Kings Place, London; 22/10/2011
Saturday, October 29, 2011
Reviewed by: Tim Owen
This group spins music of exquisitely heightened sensitivity
This was a rare and low-key appearance by the Christian Wallumrød Ensemble, playing material from their two albums to date: The Zoo is Far (2007) and Fabula Suite Lugano (2009), both on the ECM label.
There have been some notable changes in the group’s lineup since 2007, though fortunately the essentially sympathetic Per Oddvar Johansen remains on drums and vibraphone, and Gjermund Larsen is still a central presence on violin, viola and Hardanger Fiddle. On cello, Tove Törngren replaces Tanja Orning. The most significant change is the absence of the baroque harp of Giovanna Pessi, who Wallumrød credited (in the liner notes for The Zoo) as an early catalyst for this ensemble. The addition of tenor saxophonist Espen Reinertsen brings a new dimension to its sound, not least in tonal sympathy with the trumpet of Eivind Lønning, who came aboard for Fabula Suite Lontano, replacing Wallumrød’s longstanding collaborator, trumpeter Arve Henriksen.
Reinertsen tamps down his playing to suit the refinement of Wallumrød’s conception, just as percussionist Johansen does so effectively. Both players are called upon to exercise uncommon restraint, while retaining vital presences in the group mix. Lønning was a revelation to me, his tonal precision and ease of authority instantly marking him out as one of those names that will promote any recording or event as one worthy of attention. He has risen to the unenviable task of stepping into Arve Henriksen’s shoes, bringing some of Henriksen’s unique blend of stillness, tonal richness and emotive power to bear without ever sounding derivative.
Wallumrød’s arrangements for the live show are looser than those of the tight, incisive studio vignettes, allowing pieces time to unfold more expansively. But the essentials remain the same.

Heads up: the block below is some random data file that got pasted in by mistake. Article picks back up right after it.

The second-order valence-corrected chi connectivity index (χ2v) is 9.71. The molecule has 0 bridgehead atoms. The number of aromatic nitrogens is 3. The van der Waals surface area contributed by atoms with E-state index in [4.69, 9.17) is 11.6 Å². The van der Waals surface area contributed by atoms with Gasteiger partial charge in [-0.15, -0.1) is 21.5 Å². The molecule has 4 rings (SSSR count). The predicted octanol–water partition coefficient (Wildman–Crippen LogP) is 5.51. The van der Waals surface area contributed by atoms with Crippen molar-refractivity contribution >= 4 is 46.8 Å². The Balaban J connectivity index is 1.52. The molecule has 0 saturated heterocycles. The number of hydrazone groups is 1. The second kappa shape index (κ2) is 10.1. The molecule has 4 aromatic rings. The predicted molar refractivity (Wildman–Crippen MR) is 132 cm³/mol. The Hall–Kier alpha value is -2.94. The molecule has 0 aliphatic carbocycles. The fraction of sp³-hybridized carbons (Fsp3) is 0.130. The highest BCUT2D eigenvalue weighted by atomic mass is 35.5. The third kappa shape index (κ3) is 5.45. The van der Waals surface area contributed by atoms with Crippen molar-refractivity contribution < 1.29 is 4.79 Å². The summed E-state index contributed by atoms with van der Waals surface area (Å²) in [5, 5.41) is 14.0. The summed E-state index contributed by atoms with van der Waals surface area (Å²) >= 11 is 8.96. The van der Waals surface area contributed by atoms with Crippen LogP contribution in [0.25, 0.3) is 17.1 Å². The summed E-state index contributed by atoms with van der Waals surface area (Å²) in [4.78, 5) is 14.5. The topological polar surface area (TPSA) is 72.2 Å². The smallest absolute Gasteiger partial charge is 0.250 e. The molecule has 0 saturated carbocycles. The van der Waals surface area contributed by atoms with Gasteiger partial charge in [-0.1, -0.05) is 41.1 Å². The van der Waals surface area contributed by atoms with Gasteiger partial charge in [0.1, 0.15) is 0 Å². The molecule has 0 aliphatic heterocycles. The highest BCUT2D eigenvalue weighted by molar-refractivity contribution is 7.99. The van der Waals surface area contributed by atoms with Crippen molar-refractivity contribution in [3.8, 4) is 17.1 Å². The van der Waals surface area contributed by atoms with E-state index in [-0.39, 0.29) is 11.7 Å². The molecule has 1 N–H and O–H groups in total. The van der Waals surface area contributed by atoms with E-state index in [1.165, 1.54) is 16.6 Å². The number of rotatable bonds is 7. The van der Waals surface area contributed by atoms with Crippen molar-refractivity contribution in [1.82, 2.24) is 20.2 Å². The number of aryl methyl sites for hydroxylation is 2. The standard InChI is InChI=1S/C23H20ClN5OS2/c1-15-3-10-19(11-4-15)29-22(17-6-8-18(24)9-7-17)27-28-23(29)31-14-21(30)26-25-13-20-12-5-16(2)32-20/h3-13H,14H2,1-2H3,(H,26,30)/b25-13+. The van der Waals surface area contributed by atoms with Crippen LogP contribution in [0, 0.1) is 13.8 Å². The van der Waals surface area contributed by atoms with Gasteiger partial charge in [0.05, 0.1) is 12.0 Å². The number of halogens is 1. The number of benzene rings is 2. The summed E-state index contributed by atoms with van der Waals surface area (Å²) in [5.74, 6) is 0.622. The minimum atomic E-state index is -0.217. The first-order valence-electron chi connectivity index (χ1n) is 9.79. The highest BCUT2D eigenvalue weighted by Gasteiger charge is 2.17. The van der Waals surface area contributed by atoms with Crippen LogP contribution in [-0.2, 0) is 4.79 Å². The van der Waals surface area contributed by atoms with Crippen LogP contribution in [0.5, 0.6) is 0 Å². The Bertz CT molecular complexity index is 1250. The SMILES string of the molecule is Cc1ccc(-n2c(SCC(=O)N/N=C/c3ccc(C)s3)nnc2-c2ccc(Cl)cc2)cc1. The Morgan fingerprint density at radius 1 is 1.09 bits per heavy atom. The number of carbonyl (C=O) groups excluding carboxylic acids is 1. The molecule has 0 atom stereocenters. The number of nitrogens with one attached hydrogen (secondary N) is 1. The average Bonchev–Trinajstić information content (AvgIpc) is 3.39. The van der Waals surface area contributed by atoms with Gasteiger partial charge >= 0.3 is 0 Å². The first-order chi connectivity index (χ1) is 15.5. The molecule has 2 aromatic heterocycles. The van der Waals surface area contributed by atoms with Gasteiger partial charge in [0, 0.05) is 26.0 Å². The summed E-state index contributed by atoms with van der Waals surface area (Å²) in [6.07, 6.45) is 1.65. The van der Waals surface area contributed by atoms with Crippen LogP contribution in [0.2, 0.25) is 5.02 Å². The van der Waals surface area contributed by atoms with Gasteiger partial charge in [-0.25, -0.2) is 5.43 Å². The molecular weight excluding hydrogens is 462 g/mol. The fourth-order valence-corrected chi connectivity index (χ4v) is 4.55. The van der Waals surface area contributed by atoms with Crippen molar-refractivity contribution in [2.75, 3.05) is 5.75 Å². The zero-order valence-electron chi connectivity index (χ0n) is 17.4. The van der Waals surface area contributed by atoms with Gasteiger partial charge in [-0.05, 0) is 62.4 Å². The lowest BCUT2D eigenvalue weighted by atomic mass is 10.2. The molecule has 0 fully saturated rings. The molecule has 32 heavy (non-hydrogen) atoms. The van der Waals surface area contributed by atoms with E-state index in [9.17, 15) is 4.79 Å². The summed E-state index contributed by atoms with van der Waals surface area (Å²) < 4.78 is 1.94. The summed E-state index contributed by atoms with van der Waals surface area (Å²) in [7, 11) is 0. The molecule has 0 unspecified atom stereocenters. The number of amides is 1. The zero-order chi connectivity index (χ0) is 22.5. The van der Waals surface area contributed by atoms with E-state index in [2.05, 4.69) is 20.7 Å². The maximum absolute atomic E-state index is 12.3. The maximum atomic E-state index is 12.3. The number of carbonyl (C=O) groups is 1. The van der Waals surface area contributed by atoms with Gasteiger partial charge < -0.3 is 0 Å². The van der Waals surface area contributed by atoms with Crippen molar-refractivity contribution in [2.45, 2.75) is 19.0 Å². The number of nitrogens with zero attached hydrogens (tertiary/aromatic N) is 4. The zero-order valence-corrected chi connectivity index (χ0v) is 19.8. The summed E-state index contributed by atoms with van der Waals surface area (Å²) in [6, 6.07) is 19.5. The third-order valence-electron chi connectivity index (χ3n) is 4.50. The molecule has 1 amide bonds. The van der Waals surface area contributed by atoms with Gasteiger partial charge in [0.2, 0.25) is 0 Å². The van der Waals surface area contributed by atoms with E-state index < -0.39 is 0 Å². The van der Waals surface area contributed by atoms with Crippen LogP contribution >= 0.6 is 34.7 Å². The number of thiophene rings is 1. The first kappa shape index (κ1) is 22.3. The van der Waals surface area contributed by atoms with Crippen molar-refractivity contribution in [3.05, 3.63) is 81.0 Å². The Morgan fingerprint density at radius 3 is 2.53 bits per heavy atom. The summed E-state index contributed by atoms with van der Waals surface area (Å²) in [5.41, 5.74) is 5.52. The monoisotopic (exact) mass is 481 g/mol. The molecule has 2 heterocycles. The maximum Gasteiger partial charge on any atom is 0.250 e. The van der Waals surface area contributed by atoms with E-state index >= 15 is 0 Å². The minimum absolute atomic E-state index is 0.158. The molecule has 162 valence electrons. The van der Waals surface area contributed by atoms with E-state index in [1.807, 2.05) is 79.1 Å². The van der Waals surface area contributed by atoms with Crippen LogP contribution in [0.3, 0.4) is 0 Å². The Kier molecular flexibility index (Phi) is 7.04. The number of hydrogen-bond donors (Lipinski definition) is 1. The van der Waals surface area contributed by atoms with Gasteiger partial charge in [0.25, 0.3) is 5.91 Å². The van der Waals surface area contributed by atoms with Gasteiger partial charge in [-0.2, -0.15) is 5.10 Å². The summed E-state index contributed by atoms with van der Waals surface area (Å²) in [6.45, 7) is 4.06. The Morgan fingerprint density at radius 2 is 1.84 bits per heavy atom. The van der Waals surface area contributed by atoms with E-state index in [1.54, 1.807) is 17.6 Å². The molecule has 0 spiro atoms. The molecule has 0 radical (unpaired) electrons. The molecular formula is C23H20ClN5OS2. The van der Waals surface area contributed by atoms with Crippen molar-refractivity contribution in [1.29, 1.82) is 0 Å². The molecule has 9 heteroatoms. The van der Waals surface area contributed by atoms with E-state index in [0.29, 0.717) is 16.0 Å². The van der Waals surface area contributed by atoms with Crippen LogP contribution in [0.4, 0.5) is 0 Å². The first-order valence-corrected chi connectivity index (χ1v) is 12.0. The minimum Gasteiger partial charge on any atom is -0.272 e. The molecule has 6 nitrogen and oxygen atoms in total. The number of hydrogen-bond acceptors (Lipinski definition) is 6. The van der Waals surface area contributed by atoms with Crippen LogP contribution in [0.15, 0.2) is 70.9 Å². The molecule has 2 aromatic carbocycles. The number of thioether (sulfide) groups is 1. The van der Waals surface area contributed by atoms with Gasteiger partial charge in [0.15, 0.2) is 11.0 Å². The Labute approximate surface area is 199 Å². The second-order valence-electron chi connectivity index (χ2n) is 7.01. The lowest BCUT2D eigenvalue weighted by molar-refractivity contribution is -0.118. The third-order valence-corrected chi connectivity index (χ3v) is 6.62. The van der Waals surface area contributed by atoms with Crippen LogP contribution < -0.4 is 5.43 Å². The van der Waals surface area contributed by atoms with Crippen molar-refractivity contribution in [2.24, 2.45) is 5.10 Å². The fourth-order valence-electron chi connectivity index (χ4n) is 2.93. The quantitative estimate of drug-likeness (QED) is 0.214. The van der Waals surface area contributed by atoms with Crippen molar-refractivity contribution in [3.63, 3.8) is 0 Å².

The treatment of “Parkins Cembalo” is one highlight of the evening. A relatively lengthy 3:45 on disc, each of its three parts are here given more lengthy expositions. Wallumrød’s style is characteristically limpid and restrained, so his insistent repetitions at the start of this piece create a sense of tension, which carries into a middle section in which rapid but muted percussion rises out of agitated, fluttering strings. An abrupt transition takes us to a passage of increasingly soft, plosive phonics from the brass and reeds, and then to an extended coda spun from soft breath sounds which, though quiet as whispers, are agitated by muted percussive finger taps and contact sounds from strings and valves. From an initial agitation, then, the group spins of exquisitely heightened sensitivity.
Elsewhere, the group’s music has an overtly formal sense of experimentation, with the musicians subservient to the composer’s vision in a way that is antithetical to the spirit of jazz or free music. Drawing from folk, jazz, and chamber music traditions, it is expressed in a high style of new European chamber jazz that is most directly associated with the sensibility of ECM. One of this ensemble’s defining characteristics, which sets it apart to some extent, is the overt influence of sacred and baroque music and, in particular, the courtly majesty of Henry Purcell. I’m not sure that ‘courtly’ is a quality I admire in music. For me, the passages that strive to imitate Purcell’s formal elegance sound rather stilted, with an almost ceremonial feel that sits at odds with the gossamer-light handling of other sources. On balance, though, the music is never less than attractive and enthralling.
I don’t think the atmospheric vacuum of Kings Place, a venue too new to have any positive ambience, was the best choice for this music, but the group’s performance was so compelling it didn’t matter too much. I hope Wallumrød continues to develop this music, and that his group will mature and weather any further lineup changes, any of which threaten to disrupt such a finely calibrated ensemble.
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